At Jane Street, over the last few years, we’ve been increasingly exploring machine learning to improve our models. Many of us are fascinated by the rapid improvement we see in a wide variety of applications due to developments in deep learning and reinforcement learning, both for its exciting potential for our own problems, and also on a personal level of pure interest and curiosity outside of work.

Machining the ultimate hackathon prize — Jane Street, Feb 28, 2019

Jane Street is sponsoring this year’s MakeMIT hackathon, and we wanted to create a prize for the winners that would do justice to the maker spirit of the competition. As makers ourselves – it’s not unusual to find a “software” engineer here who hacks on FPGAs or who has a CNC machine at home – it felt natural to get our hands dirty.

Senior Haskell / Full Stack Developer at PRODA Ltd (Full-time) — Functional Jobs (FunctionalJobs.com), Feb 14, 2019

Position summary

We are looking for a full-time senior software engineer to join our team in London or work remotely.

We want you to be someone who is looking to really help shape the future of the development team, have real impact on strategy, architecture and be the lead on our most important projects.

You will expand PRODA's capabilities in data ingestion, data exports, data standardisation and machine learning. We work in a functional programming stack in Haskell and Elm, together w…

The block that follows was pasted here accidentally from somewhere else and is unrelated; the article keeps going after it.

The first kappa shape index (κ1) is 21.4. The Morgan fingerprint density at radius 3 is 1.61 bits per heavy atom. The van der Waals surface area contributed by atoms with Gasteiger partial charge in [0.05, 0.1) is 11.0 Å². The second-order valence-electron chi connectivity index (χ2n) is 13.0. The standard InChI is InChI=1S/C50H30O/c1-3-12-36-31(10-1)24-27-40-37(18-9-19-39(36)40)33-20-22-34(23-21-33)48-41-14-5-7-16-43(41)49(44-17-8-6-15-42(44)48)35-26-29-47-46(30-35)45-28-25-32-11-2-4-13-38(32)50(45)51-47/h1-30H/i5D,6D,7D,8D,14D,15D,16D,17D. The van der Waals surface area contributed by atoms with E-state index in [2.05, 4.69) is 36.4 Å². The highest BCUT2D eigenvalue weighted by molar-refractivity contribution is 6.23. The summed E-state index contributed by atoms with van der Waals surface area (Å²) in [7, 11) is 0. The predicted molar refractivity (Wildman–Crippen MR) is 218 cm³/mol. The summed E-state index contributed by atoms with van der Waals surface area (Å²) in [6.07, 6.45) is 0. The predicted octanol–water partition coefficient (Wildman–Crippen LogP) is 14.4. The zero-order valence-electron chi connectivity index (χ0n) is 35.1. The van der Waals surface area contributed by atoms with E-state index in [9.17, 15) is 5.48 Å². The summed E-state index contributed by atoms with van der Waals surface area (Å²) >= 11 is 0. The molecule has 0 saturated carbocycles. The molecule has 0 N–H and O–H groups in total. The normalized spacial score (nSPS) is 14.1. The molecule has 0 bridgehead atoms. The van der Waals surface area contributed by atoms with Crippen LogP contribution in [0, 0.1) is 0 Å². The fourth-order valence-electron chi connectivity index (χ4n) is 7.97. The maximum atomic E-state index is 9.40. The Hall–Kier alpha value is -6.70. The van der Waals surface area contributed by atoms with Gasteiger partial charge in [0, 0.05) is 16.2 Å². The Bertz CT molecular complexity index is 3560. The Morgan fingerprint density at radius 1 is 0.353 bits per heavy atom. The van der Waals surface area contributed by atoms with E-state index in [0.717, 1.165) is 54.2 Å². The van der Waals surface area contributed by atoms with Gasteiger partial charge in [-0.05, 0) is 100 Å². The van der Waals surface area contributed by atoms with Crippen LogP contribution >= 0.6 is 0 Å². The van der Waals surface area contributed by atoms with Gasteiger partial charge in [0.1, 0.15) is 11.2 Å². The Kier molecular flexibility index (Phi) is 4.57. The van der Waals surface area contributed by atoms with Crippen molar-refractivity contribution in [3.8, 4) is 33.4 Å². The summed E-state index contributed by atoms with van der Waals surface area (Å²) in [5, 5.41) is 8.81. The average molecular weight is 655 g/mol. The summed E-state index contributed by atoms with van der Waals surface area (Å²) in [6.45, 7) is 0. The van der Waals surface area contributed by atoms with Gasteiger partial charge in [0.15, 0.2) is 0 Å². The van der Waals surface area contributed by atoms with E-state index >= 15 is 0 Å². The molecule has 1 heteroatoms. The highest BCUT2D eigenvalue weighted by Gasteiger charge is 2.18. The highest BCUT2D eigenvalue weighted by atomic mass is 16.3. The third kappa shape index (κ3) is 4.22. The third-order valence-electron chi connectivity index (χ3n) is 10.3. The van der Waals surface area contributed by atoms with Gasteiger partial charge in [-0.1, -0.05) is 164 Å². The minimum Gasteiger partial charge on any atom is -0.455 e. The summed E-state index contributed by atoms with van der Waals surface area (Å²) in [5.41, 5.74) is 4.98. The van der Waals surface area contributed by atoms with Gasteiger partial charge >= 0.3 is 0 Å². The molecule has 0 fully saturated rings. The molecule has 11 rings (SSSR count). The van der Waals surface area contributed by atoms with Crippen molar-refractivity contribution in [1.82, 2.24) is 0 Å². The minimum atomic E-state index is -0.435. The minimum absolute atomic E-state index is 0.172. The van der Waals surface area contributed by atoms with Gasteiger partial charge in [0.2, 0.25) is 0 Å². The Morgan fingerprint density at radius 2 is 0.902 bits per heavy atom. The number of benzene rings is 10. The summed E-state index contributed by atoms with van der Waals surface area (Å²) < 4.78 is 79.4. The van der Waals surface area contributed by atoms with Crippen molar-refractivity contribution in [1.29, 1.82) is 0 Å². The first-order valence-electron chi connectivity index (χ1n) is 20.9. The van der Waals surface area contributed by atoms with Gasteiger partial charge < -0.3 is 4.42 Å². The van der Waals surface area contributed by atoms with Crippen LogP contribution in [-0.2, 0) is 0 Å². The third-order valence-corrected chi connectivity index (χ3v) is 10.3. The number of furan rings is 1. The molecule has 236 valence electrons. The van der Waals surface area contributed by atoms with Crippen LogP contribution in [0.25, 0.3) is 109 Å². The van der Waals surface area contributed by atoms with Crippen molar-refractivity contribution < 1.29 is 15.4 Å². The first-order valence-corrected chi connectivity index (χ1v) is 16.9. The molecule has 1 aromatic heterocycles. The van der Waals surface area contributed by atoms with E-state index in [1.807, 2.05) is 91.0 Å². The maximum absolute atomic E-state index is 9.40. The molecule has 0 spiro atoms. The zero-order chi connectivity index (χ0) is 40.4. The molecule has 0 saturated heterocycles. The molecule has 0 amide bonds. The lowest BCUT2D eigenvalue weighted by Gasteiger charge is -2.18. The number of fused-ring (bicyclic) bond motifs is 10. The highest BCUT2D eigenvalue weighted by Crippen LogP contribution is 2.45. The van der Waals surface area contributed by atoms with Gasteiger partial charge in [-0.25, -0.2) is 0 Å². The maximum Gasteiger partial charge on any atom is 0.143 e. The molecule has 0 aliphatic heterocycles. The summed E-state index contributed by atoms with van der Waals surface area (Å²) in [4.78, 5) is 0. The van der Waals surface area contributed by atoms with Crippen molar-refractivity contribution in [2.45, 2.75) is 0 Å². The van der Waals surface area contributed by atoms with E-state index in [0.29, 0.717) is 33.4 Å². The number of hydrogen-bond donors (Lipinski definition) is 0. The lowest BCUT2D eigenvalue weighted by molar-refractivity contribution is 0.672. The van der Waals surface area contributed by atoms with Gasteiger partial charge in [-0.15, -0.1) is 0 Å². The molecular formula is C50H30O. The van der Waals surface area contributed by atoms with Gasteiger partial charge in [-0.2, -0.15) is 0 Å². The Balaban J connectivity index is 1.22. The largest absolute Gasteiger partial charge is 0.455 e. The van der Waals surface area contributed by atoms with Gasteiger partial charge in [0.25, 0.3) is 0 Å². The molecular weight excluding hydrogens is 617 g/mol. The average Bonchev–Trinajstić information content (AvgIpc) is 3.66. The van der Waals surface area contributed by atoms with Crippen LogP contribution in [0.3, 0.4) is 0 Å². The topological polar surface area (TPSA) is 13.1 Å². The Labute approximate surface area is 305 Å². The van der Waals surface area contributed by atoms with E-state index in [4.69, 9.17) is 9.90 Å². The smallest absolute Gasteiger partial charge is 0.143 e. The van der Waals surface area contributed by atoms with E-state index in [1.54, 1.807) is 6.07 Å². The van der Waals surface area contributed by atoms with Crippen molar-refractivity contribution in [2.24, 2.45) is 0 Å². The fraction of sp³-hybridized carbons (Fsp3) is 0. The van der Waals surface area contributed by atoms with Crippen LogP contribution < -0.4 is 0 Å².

Full Stack Software Engineer (Haskell experience preferred) at Interos Solutions (Full-time) — Functional Jobs (FunctionalJobs.com), Feb 12, 2019

Interos Solutions, Inc. is a fast-growing venture backed company with an AI-driven SaaS application that delivers our commercial and government customers unique insight into their ever-changing business ecosystems. The core of our platform is the compilation, analysis and visualization of dynamically changing big data collected across open source, proprietary and public data sources. By continuously analyzing our "real-time" data stream we provide our customers with unique insights int…


Formal proof and analysis of an incremental cycle detection algorithm — GaGallium (Armaël Guéneau), Feb 12, 2019

As part of my PhD at Gallium, I have been working on formally proving OCaml programs using Coq. More precisely, the focus has been on proving not only that a program is functionally correct (always compute the right result), but also does so in the expected amount of time. In other words, we are interested in formally verifying the asymptotic complexity of OCaml programs.

In this blog-post, I’m happy to report on our latest endeavour: the verification of the correctness and (amortized) compl…


What’s new for Alt-Ergo in 2018 ? Here is a recap ! — OCamlPro, Feb 11, 2019

After the hard work done on the integration of floating-point arithmetic reasoning two years ago, 2018 is the year of polymorphic SMT2 support and efficient SAT solving for Alt-Ergo. In this post, we recap the main novelties last year, and we announce the first Alt-Ergo Users’ Club meeting.

An SMT2 front-end with prenex polymorphism

As you may know, Alt-Ergo’s native input language is not compliant with the SMT-LIB 2 input language standard, and translating formulas from SMT-LIB 2 to…


Learning a New Language — Gaius Hammond, Feb 10, 2019

Generally, every program I write, regardless of what useful thing it actually does, and regardless of what programming language it is written in, has to do certain things, which usually includes

  • Importing a library and calling functions contained within that library
  • Handling datatypes such as converting between strings and integers, and knowing when this is implicit or explicit, how dates and times work, and so on
  • Getting command line parameters or parsing a configuration file
  • Writing log messa…

Release of Base64 — Tarides (Romain C.), Feb 08, 2019